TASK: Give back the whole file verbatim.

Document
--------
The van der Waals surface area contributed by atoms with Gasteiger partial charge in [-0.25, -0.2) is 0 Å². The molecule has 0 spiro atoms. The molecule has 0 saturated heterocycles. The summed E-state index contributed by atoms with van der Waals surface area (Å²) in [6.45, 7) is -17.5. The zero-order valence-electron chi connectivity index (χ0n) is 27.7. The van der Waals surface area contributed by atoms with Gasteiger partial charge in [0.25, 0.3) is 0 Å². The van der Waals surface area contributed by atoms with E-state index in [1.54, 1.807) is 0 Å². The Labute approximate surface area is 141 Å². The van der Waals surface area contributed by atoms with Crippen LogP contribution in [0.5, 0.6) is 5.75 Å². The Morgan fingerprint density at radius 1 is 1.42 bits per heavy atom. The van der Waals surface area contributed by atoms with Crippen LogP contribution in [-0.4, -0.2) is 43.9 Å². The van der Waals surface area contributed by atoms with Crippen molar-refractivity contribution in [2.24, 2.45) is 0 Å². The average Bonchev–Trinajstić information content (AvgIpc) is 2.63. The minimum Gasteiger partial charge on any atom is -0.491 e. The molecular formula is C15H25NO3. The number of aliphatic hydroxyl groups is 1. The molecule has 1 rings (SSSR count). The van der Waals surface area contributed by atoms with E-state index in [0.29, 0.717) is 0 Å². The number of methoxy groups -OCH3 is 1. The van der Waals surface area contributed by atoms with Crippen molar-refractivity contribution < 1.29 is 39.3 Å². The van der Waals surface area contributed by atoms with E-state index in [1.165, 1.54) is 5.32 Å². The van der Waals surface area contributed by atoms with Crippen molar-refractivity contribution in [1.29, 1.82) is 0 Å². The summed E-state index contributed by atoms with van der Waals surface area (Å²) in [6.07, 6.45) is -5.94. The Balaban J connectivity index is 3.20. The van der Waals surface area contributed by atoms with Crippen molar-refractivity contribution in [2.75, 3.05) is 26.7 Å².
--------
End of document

The van der Waals surface area contributed by atoms with Gasteiger partial charge in [-0.25, -0.2) is 0 Å². The molecule has 0 spiro atoms. The molecule has 0 saturated heterocycles. The summed E-state index contributed by atoms with van der Waals surface area (Å²) in [6.45, 7) is -17.5. The zero-order valence-electron chi connectivity index (χ0n) is 27.7. The van der Waals surface area contributed by atoms with Gasteiger partial charge in [0.25, 0.3) is 0 Å². The van der Waals surface area contributed by atoms with E-state index in [1.54, 1.807) is 0 Å². The Labute approximate surface area is 141 Å². The van der Waals surface area contributed by atoms with Crippen LogP contribution in [0.5, 0.6) is 5.75 Å². The Morgan fingerprint density at radius 1 is 1.42 bits per heavy atom. The van der Waals surface area contributed by atoms with Crippen LogP contribution in [-0.4, -0.2) is 43.9 Å². The van der Waals surface area contributed by atoms with Crippen molar-refractivity contribution in [2.24, 2.45) is 0 Å². The average Bonchev–Trinajstić information content (AvgIpc) is 2.63. The minimum Gasteiger partial charge on any atom is -0.491 e. The molecular formula is C15H25NO3. The number of aliphatic hydroxyl groups is 1. The molecule has 1 rings (SSSR count). The van der Waals surface area contributed by atoms with E-state index in [0.29, 0.717) is 0 Å². The number of methoxy groups -OCH3 is 1. The van der Waals surface area contributed by atoms with Crippen molar-refractivity contribution < 1.29 is 39.3 Å². The van der Waals surface area contributed by atoms with E-state index in [1.165, 1.54) is 5.32 Å². The van der Waals surface area contributed by atoms with Crippen molar-refractivity contribution in [1.29, 1.82) is 0 Å². The summed E-state index contributed by atoms with van der Waals surface area (Å²) in [6.07, 6.45) is -5.94. The Balaban J connectivity index is 3.20. The van der Waals surface area contributed by atoms with Crippen molar-refractivity contribution in [2.75, 3.05) is 26.7 Å².